Portfolio Site Stats

And I thought I was popular. Hmpf.

Well, now I know how to make my portfolio site more popular–through greater outreach and constant updates. As you can see, I haven’t done much of either this semester, but it’s not too late. I’ve accumulated lots of clips and have worked on great school projects this spring–I can definitely post my articles and link to my multimedia pieces for viewers to see. I can also tell them to keep returning to the site, especially through both Facebook and Twitter. Maybe as projects come out, I can link to my site through these social media outlets instead of the sites that my work appears on. I think I’ll get great traffic from that. And good comments, too!

Of course, the portfolio site is a work in progress. I’m pretty happy with how it came out this semester. My internship recruiters were impressed by it, which made me feel cool. But when it comes time to job hunt after graduation, I’ll really need to hook the site up with more. I’ll definitely have the time this summer to get this going…when I’m not at the beach.

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Debating the NYC Skyline Social Media Follow-Up

For the days leading up to the event both Matt and I posted the event blog post on our facebook pages to promote to friends and family. I don’t have a screen shot of Matt’s page but here is mine from early in the day of the event (5/11):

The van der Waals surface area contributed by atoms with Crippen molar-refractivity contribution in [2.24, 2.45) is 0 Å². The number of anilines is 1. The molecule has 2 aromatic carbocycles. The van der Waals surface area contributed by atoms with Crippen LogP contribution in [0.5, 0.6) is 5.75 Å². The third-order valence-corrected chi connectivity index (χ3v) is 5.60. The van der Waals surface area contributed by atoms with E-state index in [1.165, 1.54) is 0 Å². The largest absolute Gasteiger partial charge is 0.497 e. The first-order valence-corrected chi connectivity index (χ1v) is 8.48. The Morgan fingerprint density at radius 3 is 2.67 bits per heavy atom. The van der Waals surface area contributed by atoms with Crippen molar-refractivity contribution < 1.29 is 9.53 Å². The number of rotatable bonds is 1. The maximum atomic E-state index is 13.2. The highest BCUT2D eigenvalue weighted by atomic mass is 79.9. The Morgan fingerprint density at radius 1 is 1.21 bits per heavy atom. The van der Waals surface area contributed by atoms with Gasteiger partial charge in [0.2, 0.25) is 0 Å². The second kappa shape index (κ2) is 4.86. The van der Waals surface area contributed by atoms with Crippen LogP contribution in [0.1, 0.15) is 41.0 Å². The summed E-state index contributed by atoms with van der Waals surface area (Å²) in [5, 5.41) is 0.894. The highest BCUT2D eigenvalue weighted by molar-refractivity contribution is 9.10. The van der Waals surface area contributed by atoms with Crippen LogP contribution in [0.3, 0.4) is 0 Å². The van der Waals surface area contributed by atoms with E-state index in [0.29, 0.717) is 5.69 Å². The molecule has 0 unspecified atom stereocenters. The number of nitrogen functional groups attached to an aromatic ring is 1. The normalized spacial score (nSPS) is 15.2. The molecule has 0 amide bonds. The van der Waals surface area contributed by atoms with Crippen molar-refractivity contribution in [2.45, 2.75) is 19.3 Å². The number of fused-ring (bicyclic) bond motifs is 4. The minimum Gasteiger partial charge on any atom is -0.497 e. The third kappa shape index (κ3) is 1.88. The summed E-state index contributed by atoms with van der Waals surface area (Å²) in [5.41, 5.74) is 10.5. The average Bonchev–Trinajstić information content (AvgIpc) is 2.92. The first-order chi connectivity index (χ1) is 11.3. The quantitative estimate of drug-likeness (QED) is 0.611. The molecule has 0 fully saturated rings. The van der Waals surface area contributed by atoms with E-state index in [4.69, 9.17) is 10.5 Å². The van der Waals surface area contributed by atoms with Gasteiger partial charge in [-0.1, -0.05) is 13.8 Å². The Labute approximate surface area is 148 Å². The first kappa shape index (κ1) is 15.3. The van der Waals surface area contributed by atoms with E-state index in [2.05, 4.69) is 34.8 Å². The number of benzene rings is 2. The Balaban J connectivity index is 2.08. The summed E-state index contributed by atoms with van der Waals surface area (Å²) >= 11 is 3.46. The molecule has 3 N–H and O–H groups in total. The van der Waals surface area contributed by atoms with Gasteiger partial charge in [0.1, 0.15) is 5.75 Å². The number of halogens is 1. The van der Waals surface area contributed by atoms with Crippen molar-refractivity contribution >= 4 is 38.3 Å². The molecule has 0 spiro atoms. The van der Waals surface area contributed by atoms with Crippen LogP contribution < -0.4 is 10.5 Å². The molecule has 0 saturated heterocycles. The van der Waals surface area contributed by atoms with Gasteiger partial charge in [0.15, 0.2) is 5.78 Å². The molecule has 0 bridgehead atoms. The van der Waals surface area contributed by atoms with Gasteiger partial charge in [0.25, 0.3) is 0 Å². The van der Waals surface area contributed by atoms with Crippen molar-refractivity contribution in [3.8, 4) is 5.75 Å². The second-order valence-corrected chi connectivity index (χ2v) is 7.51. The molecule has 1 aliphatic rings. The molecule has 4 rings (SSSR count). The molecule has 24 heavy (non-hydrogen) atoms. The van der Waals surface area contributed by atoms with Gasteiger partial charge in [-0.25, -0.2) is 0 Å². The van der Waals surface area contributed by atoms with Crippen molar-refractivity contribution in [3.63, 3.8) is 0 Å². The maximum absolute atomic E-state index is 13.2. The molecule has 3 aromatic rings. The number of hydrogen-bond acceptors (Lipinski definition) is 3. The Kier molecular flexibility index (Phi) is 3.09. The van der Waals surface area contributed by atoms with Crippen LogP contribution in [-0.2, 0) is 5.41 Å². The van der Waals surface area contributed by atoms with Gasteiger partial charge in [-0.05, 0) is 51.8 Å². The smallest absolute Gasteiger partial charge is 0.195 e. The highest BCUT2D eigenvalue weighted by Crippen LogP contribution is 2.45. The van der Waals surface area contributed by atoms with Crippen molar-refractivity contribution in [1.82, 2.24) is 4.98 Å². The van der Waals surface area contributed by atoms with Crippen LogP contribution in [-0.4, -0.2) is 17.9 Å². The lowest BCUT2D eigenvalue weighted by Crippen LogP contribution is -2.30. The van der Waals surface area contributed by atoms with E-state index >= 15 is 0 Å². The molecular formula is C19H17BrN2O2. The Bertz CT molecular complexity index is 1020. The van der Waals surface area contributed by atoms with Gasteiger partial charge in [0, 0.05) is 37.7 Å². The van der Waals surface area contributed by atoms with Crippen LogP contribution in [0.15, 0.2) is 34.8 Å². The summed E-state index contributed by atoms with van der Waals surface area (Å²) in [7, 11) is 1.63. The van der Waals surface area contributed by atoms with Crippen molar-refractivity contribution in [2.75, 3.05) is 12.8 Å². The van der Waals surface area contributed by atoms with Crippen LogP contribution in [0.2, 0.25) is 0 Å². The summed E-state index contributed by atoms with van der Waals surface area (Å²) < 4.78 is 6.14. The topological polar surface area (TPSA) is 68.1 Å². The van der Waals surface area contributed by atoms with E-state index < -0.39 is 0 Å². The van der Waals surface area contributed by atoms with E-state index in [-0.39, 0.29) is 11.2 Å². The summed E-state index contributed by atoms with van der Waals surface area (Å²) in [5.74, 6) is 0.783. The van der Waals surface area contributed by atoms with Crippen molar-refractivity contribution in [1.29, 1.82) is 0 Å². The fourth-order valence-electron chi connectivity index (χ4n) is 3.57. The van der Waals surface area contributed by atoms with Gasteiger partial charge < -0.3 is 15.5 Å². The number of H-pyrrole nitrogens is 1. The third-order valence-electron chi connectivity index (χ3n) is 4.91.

And we both did later on the day of the event, about an hour before, on Facebook:

And we posted on Twitter using the #NYCSkyline hashtag we created:

Here is Cheryl’s tweets:

I also created a handle for us on Twitter, only to realize it didn’t matter that we had a handle if we had no followers!

Oh well. It was a good exercise in speed since I was creating the account as we were at the event.

We also sent an email to the entire class list. We have followed up with the communications folks that we met at the event to see if they are interested in posting our coverage.

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Dan R. – Portfolio Site Analytics

I’ve had 16 visits to my portfolio site, which is a step up from the 2 that I had last week. It’s not many, but I haven’t done much outreach on my site lately. Unsurprisingly, Facebook works well and is the second biggest source of traffic to my site. On Friday, I posted a story on my Facebook wall with a link and I got six hits and three the next day. Respectively, I also got 18 page views Friday and 4 Saturday.

The average user sees 2.6 pages-per-visit which means they check out a story or two, and leave. It looks like that could improve, though I haven’t advertised my site as “portfolio”  in a while. The average time spent on my site is a minute-and-a-half. (Actually, I’ve had many visitors for over two minutes, but a quick couple of visitors for nine seconds brought my average down.)

Encouragingly, my search analytics show that some people came to my website searching for subjects I’ve written about for other sites, so it looks like I’m getting some SEO love.